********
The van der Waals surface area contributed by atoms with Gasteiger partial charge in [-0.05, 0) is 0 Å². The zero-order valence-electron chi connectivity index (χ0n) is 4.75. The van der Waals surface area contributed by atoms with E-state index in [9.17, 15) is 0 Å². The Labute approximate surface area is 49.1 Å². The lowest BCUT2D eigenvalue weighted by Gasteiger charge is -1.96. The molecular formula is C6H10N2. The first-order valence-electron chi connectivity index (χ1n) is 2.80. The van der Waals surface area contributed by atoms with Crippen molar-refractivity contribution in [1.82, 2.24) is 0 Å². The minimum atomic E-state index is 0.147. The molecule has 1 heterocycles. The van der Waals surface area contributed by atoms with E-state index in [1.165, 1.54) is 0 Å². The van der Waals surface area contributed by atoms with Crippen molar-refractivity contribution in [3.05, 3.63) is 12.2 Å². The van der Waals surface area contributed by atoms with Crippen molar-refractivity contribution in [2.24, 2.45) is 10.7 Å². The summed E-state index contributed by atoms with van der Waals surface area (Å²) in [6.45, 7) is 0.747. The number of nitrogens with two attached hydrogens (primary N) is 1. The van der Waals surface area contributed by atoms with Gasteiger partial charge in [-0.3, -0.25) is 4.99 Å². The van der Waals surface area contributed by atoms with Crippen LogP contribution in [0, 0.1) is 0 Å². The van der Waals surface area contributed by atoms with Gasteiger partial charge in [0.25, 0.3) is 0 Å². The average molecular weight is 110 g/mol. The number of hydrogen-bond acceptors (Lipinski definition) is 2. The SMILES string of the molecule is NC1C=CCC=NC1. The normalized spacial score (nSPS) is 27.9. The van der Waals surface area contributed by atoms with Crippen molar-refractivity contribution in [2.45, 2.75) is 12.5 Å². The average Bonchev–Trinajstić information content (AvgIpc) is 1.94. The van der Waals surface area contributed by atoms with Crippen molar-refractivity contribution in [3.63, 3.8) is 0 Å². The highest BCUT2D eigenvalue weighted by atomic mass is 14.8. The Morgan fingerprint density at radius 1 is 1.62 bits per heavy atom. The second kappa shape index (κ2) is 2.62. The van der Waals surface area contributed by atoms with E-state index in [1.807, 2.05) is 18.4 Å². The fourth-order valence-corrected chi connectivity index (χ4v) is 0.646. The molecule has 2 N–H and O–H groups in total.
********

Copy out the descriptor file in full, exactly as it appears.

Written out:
The van der Waals surface area contributed by atoms with Gasteiger partial charge in [-0.05, 0) is 0 Å². The zero-order valence-electron chi connectivity index (χ0n) is 4.75. The van der Waals surface area contributed by atoms with E-state index in [9.17, 15) is 0 Å². The Labute approximate surface area is 49.1 Å². The lowest BCUT2D eigenvalue weighted by Gasteiger charge is -1.96. The molecular formula is C6H10N2. The first-order valence-electron chi connectivity index (χ1n) is 2.80. The van der Waals surface area contributed by atoms with Crippen molar-refractivity contribution in [1.82, 2.24) is 0 Å². The minimum atomic E-state index is 0.147. The molecule has 1 heterocycles. The van der Waals surface area contributed by atoms with E-state index in [1.165, 1.54) is 0 Å². The van der Waals surface area contributed by atoms with Crippen molar-refractivity contribution in [3.05, 3.63) is 12.2 Å². The van der Waals surface area contributed by atoms with Crippen molar-refractivity contribution in [2.24, 2.45) is 10.7 Å². The summed E-state index contributed by atoms with van der Waals surface area (Å²) in [6.45, 7) is 0.747. The number of nitrogens with two attached hydrogens (primary N) is 1. The van der Waals surface area contributed by atoms with Gasteiger partial charge in [-0.3, -0.25) is 4.99 Å². The van der Waals surface area contributed by atoms with Crippen LogP contribution in [0, 0.1) is 0 Å². The van der Waals surface area contributed by atoms with Gasteiger partial charge in [0.25, 0.3) is 0 Å². The average molecular weight is 110 g/mol. The number of hydrogen-bond acceptors (Lipinski definition) is 2. The SMILES string of the molecule is NC1C=CCC=NC1. The normalized spacial score (nSPS) is 27.9. The van der Waals surface area contributed by atoms with Crippen molar-refractivity contribution in [2.45, 2.75) is 12.5 Å². The average Bonchev–Trinajstić information content (AvgIpc) is 1.94. The van der Waals surface area contributed by atoms with Crippen molar-refractivity contribution in [3.63, 3.8) is 0 Å². The highest BCUT2D eigenvalue weighted by atomic mass is 14.8. The Morgan fingerprint density at radius 1 is 1.62 bits per heavy atom. The second kappa shape index (κ2) is 2.62. The van der Waals surface area contributed by atoms with E-state index in [1.807, 2.05) is 18.4 Å². The fourth-order valence-corrected chi connectivity index (χ4v) is 0.646. The molecule has 2 N–H and O–H groups in total.